Friday, December 14, 2007

Bulking Up

The report's out, and it seems many are talking about it:
Now, Roger Clemens joins Barry Bonds in baseball's version of hell. It's a slow burn that lasts a lifetime, then, after death, lingers as long as the game is played and tongues can wag. In baseball, a man's triumphs and his sins are immortal. The pursuit of one often leads to the other. And those misdeeds are seldom as dark as their endless punishment.

Shoeless Joe Jackson, an illiterate outfielder who hit like a demon in the 1919 World Series, but neglected to blow the whistle on his crooked teammates, died with his good name as black as their Sox. Pete Rose, who bet on his team, but never against it, finally confessed. It could be good for his soul, and buys him dinner at my house any night, but may never get him into Cooperstown. Now, they have company: two giants of our time, just as humbled, though no less tarnished.
Yesterday's finger pointing actually frustrated me. Don't get me wrong, these individuals cheated. They participated in an environment that coerced others to make poor decisions to remain competitive. I will not condone their actions, but where is MLB's and the Players' Association's consequences? How long have they turned their head to look the other way, knowing some of this was going on.

Boswell continues:
Mitchell's opus was intended as many things. It was, of course, a severe front-to-back slam at the union for its 20 years of intransigence on drug testing. The charge is absolutely correct. Still, how self-serving can Commissioner Bud Selig be? He appoints Mitchell, closely affiliated with management in general and specifically with the Red Sox, to spend 21 months finding out who's guilty when he already knows that Don Fehr will get handcuffed in the last chapter.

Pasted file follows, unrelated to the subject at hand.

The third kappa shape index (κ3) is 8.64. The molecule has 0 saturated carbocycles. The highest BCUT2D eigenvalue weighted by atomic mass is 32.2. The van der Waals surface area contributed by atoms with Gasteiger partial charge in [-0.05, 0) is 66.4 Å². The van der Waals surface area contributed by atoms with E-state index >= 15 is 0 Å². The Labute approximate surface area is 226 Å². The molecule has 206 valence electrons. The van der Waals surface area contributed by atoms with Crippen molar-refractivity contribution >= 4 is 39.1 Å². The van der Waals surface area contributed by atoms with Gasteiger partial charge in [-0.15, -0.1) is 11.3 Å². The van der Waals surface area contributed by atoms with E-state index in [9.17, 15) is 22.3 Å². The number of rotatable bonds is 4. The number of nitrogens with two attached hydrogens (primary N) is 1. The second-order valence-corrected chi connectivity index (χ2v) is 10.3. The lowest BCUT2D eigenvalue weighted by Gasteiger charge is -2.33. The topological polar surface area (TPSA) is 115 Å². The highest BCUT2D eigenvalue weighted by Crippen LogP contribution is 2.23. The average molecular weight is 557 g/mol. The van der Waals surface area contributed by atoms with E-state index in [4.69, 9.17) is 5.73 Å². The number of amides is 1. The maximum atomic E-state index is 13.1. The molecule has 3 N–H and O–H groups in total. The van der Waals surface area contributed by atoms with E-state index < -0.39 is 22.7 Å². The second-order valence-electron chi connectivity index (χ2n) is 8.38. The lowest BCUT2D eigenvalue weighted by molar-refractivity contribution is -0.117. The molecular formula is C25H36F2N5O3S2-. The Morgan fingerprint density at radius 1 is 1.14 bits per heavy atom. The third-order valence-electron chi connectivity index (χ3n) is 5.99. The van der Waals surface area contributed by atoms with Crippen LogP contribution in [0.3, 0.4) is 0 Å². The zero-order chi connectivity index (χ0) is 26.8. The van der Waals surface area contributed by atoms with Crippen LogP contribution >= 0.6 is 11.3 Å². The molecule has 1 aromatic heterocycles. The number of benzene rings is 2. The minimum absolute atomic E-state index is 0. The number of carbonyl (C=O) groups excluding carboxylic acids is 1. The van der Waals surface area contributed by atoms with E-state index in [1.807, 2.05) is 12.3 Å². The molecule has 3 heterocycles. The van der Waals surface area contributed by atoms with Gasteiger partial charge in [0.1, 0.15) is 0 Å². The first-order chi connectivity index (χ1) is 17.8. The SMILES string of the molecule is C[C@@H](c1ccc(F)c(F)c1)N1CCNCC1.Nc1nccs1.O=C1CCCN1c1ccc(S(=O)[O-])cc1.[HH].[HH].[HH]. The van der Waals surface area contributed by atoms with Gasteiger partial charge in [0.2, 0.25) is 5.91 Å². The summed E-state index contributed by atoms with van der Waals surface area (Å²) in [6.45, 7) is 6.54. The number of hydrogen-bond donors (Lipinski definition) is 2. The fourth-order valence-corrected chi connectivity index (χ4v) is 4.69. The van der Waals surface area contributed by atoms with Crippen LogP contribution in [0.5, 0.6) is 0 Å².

And, of course, owners, mid-level baseball employees and even Selig get taken to ritual task. Oh, everybody should have acted faster, been smarter, seen the signs. But, gosh, how were we to know? Just because our players showed up for spring training like they'd spent the winter inhaling helium. Just because scouts in their reports and general managers discussing trades evaluated how much weight to give the "juice" factor.

Finally, naturally, because Congress knows a vote-grabber in an election year, the report serves as baseball's proactive shield against further embarrassing visits to Capitol Hill. I'm shocked, shocked, to discover that both Mitchell and Selig -- who, just two hours later, endorsed every recommendation in the report -- are passionately in favor of tougher "best-practices" drug testing. What a stunner. Why, right off the bat, Bud said there would be no more 24-hour warnings to clubs that a random drug test would be held the next day. You mean there were warnings for "random" tests? And MLB could have changed it unilaterally, but it took the Mitchell report before they did it? What impressive self-motivation.
And what happens:
a punch in the nose to the union, a slap in the face to MLB, a predictable recitation of the usual (already revealed) steroid suspects and a T-bone steak to placate congressional watchdogs
The commentary focuses on "The Rocket's" decent, but I am more concerned about the bigger picture, and the culpability of the Players group and MLB itself. Seems like they are getting a free pass, while everyone else becomes obsessed with our "heroes" of the diamond. This entire event wouldn't have happened without a catalyst, and I point to the Player's Union and MLB for being the oxygen that kept this fire going for far too long.

But that's just me!


No comments: